Making a Great Reuben
I practically grew up in delicatessens, so I know my way around a good Reuben. There are some tricks to making them at home, even if they are never quite as good as you can get at your local deli. If you’ve never had a Reuben, I recommend you try one. Just be careful asking for them at a Jewish deli, as those that keep to their strict dietary rules won’t make ‘em. Corned beef + swiss cheese = nope.
It’s not a complicated sandwich, in theory: corned beef, sauerkraut, swiss cheese, and Russian dressing on some toasted rye bread. The reason delis can make such good Reubens is in the quality of the ingredients. It can be hard to match, but it is always worth a try.
Start with good rye bread. Read the ingredients. If you can’t pronounce anything in it, put it back. Pure rye bread will have rye flour and no wheat flour. That is some serious rye. If it says “unseeded,” that typically means there is no caraway (caraway is added as a natural anti-gas agent).
The next thing is real important: the corned beef. Now, you can make your own corned beef if you have a lot of time on your hands – it involves seasoning beef and letting it rest for a week in the fridge, then cooking it in a Dutch Oven for 10 hours. For the rest of us, we can order it online or ask for it at a local deli (ask them to slice it for you). If you strike out with the corned beef, you can always get some pastrami.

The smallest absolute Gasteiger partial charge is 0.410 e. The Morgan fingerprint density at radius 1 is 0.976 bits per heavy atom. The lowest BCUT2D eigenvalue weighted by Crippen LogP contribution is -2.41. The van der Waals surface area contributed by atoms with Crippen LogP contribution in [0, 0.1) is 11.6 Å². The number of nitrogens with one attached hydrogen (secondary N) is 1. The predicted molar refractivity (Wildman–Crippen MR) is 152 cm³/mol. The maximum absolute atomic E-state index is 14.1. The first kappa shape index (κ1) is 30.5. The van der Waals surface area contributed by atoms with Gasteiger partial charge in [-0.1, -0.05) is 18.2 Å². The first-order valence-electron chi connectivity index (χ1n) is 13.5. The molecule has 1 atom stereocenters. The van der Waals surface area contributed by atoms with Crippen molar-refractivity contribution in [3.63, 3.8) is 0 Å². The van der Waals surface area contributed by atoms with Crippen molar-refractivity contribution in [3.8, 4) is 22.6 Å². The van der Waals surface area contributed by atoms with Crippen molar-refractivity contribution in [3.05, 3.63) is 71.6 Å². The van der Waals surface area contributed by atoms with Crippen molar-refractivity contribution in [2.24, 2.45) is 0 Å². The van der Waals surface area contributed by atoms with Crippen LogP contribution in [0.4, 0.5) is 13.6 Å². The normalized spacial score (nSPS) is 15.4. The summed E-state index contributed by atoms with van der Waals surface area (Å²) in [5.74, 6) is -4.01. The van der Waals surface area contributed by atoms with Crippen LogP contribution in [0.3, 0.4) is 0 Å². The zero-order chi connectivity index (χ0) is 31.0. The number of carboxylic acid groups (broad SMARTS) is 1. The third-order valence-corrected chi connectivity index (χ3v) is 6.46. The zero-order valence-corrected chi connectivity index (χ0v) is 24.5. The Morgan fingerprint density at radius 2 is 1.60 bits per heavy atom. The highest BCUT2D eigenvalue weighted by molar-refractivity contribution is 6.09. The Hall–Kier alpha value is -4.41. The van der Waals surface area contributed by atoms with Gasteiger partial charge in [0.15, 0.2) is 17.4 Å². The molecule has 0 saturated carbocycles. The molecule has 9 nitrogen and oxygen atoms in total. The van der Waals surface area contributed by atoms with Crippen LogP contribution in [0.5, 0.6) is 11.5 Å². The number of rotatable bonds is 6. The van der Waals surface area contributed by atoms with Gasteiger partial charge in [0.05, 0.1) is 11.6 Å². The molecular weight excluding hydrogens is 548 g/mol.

Then there’s the rest: swiss cheese (get it from the deli when you get the corned beef), sauerkraut, and Russian dressing. Once you’ve got all that stuff, you’re ready to make the sandwich.
Start by warming up the corned beef and the sauerkraut. Everything in a Reuben should be warm. It’s a melt, after all. And since a Reuben is a melt, the bread needs to be toasted. Butter one side of each piece of bread and toast it in a cast iron skillet. Flip it when it reaches your level of doneness so you can toast the other side. Then you layer the ingredients:
- Put Russian dressing on each piece of bread.
- Next, add the corned beef.
- On top of that goes the sauerkraut.
- Last, add swiss cheese on top of that.
Once you have everything on there, put it in the oven for a few minutes to melt the swiss cheese. This step is important. Take the sandwich out and put it together. The cheese will melt together and help keep the sandwich together while you eat it. And there you have it, a good Reuben.